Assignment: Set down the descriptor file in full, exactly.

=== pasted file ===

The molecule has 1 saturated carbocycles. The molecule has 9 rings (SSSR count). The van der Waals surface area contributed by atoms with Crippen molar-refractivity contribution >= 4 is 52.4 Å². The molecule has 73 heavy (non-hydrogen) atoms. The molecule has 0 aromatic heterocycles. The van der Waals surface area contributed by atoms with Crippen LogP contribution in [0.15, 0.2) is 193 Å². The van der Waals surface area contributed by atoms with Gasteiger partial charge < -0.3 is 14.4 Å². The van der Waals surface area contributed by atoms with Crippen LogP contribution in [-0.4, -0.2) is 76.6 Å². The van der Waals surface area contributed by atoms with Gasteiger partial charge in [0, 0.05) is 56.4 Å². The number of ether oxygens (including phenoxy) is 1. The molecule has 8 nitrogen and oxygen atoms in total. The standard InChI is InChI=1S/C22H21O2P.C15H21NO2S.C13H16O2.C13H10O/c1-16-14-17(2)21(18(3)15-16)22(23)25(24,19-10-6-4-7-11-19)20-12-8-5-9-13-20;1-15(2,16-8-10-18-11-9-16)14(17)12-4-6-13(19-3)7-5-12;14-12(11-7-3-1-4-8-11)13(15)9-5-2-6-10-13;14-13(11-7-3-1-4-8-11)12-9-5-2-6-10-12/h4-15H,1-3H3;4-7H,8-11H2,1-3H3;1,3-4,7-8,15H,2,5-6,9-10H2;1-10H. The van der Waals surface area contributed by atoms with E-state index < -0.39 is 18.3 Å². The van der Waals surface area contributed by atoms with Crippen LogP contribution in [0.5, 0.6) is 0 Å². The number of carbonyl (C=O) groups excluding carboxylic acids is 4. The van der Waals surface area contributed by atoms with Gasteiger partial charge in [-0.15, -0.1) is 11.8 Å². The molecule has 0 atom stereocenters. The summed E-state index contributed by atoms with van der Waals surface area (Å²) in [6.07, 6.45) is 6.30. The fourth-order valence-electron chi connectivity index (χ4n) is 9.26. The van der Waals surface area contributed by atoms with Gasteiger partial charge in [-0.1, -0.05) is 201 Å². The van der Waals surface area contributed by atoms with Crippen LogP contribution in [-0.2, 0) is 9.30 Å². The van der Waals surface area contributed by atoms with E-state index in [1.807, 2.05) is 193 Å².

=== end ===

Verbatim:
The molecule has 1 saturated carbocycles. The molecule has 9 rings (SSSR count). The van der Waals surface area contributed by atoms with Crippen molar-refractivity contribution >= 4 is 52.4 Å². The molecule has 73 heavy (non-hydrogen) atoms. The molecule has 0 aromatic heterocycles. The van der Waals surface area contributed by atoms with Crippen LogP contribution in [0.15, 0.2) is 193 Å². The van der Waals surface area contributed by atoms with Gasteiger partial charge < -0.3 is 14.4 Å². The van der Waals surface area contributed by atoms with Crippen LogP contribution in [-0.4, -0.2) is 76.6 Å². The van der Waals surface area contributed by atoms with Gasteiger partial charge in [0, 0.05) is 56.4 Å². The number of ether oxygens (including phenoxy) is 1. The molecule has 8 nitrogen and oxygen atoms in total. The standard InChI is InChI=1S/C22H21O2P.C15H21NO2S.C13H16O2.C13H10O/c1-16-14-17(2)21(18(3)15-16)22(23)25(24,19-10-6-4-7-11-19)20-12-8-5-9-13-20;1-15(2,16-8-10-18-11-9-16)14(17)12-4-6-13(19-3)7-5-12;14-12(11-7-3-1-4-8-11)13(15)9-5-2-6-10-13;14-13(11-7-3-1-4-8-11)12-9-5-2-6-10-12/h4-15H,1-3H3;4-7H,8-11H2,1-3H3;1,3-4,7-8,15H,2,5-6,9-10H2;1-10H. The van der Waals surface area contributed by atoms with E-state index < -0.39 is 18.3 Å². The van der Waals surface area contributed by atoms with Crippen LogP contribution in [0.5, 0.6) is 0 Å². The number of carbonyl (C=O) groups excluding carboxylic acids is 4. The van der Waals surface area contributed by atoms with Gasteiger partial charge in [-0.15, -0.1) is 11.8 Å². The molecule has 0 atom stereocenters. The summed E-state index contributed by atoms with van der Waals surface area (Å²) in [6.07, 6.45) is 6.30. The fourth-order valence-electron chi connectivity index (χ4n) is 9.26. The van der Waals surface area contributed by atoms with Gasteiger partial charge in [-0.1, -0.05) is 201 Å². The van der Waals surface area contributed by atoms with Crippen LogP contribution in [-0.2, 0) is 9.30 Å². The van der Waals surface area contributed by atoms with E-state index in [1.807, 2.05) is 193 Å².